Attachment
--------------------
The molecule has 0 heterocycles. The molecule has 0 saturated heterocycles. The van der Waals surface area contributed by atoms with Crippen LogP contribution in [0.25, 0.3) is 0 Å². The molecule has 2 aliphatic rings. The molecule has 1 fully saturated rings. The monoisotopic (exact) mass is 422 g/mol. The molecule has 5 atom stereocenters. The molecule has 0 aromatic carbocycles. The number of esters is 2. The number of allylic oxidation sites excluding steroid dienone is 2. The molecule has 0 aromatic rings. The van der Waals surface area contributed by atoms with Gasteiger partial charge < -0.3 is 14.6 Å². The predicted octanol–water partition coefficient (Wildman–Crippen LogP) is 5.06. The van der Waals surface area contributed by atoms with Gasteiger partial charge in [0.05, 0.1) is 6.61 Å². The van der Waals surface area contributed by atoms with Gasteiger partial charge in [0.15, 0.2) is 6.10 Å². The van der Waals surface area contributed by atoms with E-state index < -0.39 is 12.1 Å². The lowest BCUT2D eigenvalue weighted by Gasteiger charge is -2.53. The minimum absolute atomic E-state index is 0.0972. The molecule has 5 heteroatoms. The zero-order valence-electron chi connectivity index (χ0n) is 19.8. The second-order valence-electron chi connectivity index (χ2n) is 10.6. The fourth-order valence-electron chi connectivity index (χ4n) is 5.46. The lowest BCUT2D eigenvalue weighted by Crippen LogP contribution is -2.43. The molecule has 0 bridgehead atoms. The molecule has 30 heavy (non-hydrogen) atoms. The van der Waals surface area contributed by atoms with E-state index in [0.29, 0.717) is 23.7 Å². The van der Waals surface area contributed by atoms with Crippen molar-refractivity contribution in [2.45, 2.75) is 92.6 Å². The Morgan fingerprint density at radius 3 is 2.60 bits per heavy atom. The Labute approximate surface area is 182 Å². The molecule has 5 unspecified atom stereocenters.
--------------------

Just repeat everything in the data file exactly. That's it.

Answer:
The molecule has 0 heterocycles. The molecule has 0 saturated heterocycles. The van der Waals surface area contributed by atoms with Crippen LogP contribution in [0.25, 0.3) is 0 Å². The molecule has 2 aliphatic rings. The molecule has 1 fully saturated rings. The monoisotopic (exact) mass is 422 g/mol. The molecule has 5 atom stereocenters. The molecule has 0 aromatic carbocycles. The number of esters is 2. The number of allylic oxidation sites excluding steroid dienone is 2. The molecule has 0 aromatic rings. The van der Waals surface area contributed by atoms with Gasteiger partial charge < -0.3 is 14.6 Å². The predicted octanol–water partition coefficient (Wildman–Crippen LogP) is 5.06. The van der Waals surface area contributed by atoms with Gasteiger partial charge in [0.05, 0.1) is 6.61 Å². The van der Waals surface area contributed by atoms with Gasteiger partial charge in [0.15, 0.2) is 6.10 Å². The van der Waals surface area contributed by atoms with E-state index < -0.39 is 12.1 Å². The lowest BCUT2D eigenvalue weighted by Gasteiger charge is -2.53. The minimum absolute atomic E-state index is 0.0972. The molecule has 5 heteroatoms. The zero-order valence-electron chi connectivity index (χ0n) is 19.8. The second-order valence-electron chi connectivity index (χ2n) is 10.6. The fourth-order valence-electron chi connectivity index (χ4n) is 5.46. The lowest BCUT2D eigenvalue weighted by Crippen LogP contribution is -2.43. The molecule has 0 bridgehead atoms. The molecule has 30 heavy (non-hydrogen) atoms. The van der Waals surface area contributed by atoms with E-state index in [0.29, 0.717) is 23.7 Å². The van der Waals surface area contributed by atoms with Crippen molar-refractivity contribution in [2.45, 2.75) is 92.6 Å². The Morgan fingerprint density at radius 3 is 2.60 bits per heavy atom. The Labute approximate surface area is 182 Å². The molecule has 5 unspecified atom stereocenters.